“Fraser-Cascade is unique in the fact that we’re geographically large but not population-dense,” Moorthy said. “I compare this to the high school where I was principal. It had 2,030 kids, and our district is sitting at about 1,700 to 1,800. The school sizes are small enough that most of our grade 9 students, for example, are well under that 120-student threshold, so their grade becomes their cohort.”

Agassiz Centre for Education (ACE) students will follow the same health and safety protocols, training on September 11.

Students on individualized education plans will continue to be supported through the school’s special educational assistance and inclusive teachers in appropriate settings or within the classroom. Indigenous students will receive ongoing support as well.

Custodial staff in the school will sanitize the most touched surfaces once during the the school day. There will be hand sanitizing and washing stations available for use in all classrooms.

RELATED: SD78 outlines temporary online, fully online and homeschooling options for wary families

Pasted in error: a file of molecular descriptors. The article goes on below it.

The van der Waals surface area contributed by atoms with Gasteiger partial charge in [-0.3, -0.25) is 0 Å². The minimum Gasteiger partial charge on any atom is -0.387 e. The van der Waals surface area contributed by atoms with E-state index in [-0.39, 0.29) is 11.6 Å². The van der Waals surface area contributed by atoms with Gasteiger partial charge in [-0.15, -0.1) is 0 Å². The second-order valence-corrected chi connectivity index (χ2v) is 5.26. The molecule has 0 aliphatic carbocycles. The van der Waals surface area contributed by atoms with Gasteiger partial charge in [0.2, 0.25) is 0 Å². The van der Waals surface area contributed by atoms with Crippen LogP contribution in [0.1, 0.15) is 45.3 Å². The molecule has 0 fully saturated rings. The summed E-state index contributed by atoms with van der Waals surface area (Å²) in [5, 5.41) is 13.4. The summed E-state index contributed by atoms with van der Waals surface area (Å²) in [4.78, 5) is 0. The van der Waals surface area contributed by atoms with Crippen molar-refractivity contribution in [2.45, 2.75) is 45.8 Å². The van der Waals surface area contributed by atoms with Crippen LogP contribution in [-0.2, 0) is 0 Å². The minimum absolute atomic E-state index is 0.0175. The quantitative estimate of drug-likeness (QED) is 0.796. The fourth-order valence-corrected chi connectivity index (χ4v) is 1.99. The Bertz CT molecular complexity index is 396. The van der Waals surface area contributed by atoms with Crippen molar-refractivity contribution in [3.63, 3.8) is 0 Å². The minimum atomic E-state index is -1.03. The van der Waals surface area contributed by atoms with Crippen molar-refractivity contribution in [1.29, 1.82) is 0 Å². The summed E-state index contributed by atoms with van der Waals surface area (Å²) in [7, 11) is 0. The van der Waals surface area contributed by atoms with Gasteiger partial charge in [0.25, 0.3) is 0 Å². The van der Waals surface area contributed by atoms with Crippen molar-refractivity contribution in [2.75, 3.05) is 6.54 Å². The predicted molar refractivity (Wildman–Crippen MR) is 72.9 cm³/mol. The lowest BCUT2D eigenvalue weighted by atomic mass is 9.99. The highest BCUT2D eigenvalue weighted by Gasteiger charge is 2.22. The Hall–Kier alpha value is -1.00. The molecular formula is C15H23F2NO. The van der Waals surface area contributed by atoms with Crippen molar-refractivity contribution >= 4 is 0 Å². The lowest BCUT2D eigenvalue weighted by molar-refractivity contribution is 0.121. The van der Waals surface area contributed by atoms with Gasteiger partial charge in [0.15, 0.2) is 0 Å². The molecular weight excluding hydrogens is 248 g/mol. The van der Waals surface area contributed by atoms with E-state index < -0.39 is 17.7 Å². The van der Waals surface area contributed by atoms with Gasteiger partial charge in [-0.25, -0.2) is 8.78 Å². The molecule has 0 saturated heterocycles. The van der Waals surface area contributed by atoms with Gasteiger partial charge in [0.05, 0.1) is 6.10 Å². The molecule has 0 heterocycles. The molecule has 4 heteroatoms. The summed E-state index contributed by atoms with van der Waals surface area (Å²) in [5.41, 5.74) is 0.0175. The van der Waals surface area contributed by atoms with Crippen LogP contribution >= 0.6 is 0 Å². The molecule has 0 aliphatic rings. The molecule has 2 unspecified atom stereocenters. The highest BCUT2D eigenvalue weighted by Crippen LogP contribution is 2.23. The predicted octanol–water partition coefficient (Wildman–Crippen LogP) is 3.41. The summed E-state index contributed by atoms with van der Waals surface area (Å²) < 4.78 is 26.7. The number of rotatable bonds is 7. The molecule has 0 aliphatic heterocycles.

Floor markers will be in place to mitigate traffic flow and minimize physical contact. Students will need to provide their own supplies and are not permitted to share between students. Masks are required for all staff, teachers and students while in the halls. Students are not required to wear masks in class with their learning groups. Each student will get two masks.

Students are encouraged to stay on school grounds for lunch; lunch will be broken down by cohorts, who will be able to eat in designated classrooms. Students will be required to wear a mask on the bus.